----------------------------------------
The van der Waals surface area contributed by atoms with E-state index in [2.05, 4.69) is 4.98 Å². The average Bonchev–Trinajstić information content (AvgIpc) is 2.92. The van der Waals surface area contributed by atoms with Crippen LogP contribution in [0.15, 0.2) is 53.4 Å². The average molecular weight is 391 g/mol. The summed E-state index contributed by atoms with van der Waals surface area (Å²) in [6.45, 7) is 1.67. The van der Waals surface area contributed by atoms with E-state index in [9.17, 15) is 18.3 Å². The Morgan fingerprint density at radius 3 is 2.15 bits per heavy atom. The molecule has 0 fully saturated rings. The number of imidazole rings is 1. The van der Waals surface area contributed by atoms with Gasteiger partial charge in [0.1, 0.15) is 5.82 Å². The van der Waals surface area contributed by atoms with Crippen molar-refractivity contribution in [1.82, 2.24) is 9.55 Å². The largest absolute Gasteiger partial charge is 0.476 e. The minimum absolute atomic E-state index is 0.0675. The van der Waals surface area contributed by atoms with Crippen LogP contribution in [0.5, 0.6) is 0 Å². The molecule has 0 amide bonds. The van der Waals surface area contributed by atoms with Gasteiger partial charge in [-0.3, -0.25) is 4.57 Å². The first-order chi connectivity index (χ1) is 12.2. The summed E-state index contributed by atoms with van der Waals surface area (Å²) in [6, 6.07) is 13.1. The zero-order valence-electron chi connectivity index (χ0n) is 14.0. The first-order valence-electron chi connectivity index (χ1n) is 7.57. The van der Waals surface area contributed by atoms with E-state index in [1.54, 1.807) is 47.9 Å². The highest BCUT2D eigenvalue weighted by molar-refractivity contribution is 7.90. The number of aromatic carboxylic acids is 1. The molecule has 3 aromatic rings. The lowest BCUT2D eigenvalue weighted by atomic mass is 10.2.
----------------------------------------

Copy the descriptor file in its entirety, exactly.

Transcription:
The van der Waals surface area contributed by atoms with E-state index in [2.05, 4.69) is 4.98 Å². The average Bonchev–Trinajstić information content (AvgIpc) is 2.92. The van der Waals surface area contributed by atoms with Crippen LogP contribution in [0.15, 0.2) is 53.4 Å². The average molecular weight is 391 g/mol. The summed E-state index contributed by atoms with van der Waals surface area (Å²) in [6.45, 7) is 1.67. The van der Waals surface area contributed by atoms with E-state index in [9.17, 15) is 18.3 Å². The Morgan fingerprint density at radius 3 is 2.15 bits per heavy atom. The molecule has 0 fully saturated rings. The number of imidazole rings is 1. The van der Waals surface area contributed by atoms with Gasteiger partial charge in [0.1, 0.15) is 5.82 Å². The van der Waals surface area contributed by atoms with Crippen molar-refractivity contribution in [1.82, 2.24) is 9.55 Å². The largest absolute Gasteiger partial charge is 0.476 e. The minimum absolute atomic E-state index is 0.0675. The van der Waals surface area contributed by atoms with Crippen LogP contribution in [0.5, 0.6) is 0 Å². The molecule has 0 amide bonds. The van der Waals surface area contributed by atoms with Gasteiger partial charge in [-0.3, -0.25) is 4.57 Å². The first-order chi connectivity index (χ1) is 12.2. The summed E-state index contributed by atoms with van der Waals surface area (Å²) in [6, 6.07) is 13.1. The zero-order valence-electron chi connectivity index (χ0n) is 14.0. The first-order valence-electron chi connectivity index (χ1n) is 7.57. The van der Waals surface area contributed by atoms with E-state index in [1.54, 1.807) is 47.9 Å². The highest BCUT2D eigenvalue weighted by molar-refractivity contribution is 7.90. The number of aromatic carboxylic acids is 1. The molecule has 3 aromatic rings. The lowest BCUT2D eigenvalue weighted by atomic mass is 10.2.